We might say that people like Kristof have erred in mythologizing sex work using only its worst cases, but we aren’t in a position to know what the concept of worst cases even means to those who adhere to this tradition, which casts all sex work as a worst case for merely existing. This allegedly honest storytelling cannot accommodate the range of experiences sex workers have, report on, and are adamant about having understood.
It is this assumption that sex work is the worst of all possible worlds that makes it even more difficult to assess the scope of actual sex trafficking. When there is so much stigma attached to being a willing sex worker instead of absolutely any other kind of worker, even in the face of tremendous dangers in other forms of labor, there seems to be little incentive to proclaim one’s preference for sex work against other options.
In Salon, Anne Elizabeth Moore reported on her experience in Cambodia investigating anti-trafficking efforts in the country and concluded, “What they [anti-trafficking NGOs] do is normalize existent labor opportunities for women, however low the pay, dangerous the conditions, or abusive an environment they may be. And they shame women who reject such jobs.” Moore goes on to recount the brutality of conditions in the garment industry where “rescued” workers are often forced to work against their will in literally life-threatening conditions. “Surely it is better than the brothel!” the Rescue Industry cries as it accepts another accolade. And the world nods along with it.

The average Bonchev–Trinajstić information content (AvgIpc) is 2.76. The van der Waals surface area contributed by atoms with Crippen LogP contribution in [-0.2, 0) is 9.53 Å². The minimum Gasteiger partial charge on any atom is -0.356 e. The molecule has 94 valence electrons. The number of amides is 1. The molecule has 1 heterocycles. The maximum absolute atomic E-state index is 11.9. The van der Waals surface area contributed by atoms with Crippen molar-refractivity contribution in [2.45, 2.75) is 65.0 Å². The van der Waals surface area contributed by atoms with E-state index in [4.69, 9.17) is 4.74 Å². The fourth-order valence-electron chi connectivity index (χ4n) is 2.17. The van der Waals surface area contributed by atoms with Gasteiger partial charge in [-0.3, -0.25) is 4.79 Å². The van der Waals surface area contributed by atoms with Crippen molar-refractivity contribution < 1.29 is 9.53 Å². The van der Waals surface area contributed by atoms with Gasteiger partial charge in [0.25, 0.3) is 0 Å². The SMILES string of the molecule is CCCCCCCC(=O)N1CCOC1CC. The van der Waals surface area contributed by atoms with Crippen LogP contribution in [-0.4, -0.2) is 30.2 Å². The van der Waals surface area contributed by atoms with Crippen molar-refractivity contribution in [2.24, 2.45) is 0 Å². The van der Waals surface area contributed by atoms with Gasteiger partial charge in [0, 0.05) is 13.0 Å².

The few who are as courageous as Agustín was to use the word “fantasies” in such close proximity to the issue of sex trafficking are often punished for it. A common accusation made by anti-sex work activists against consenting sex workers and advocates for decriminalization is that they downplay or even deny the existence of sex trafficking in order to protect their own profits in the industry. Katha Pollitt did double-duty of shaming sex workers in a review of Grant’s book for The Nation when she suggested that sex workers and their allies must have not considered male privilege in their discourse on sex workers as laborers who deserve protections as such. Pollitt also dismissed a tongue-in-cheek quiz about sex trafficking on The New Inquiry as obviously intended for a white, educated sex worker with a plethora other options. The quiz author later revealed that she had indeed been a trafficking victim. Of course, she did so with a considerably smaller microphone than the one given to Pollitt, leaving real victims of trafficking out of the conversation so that rescuers might go on writing speculative fiction about the realities of the sex trade.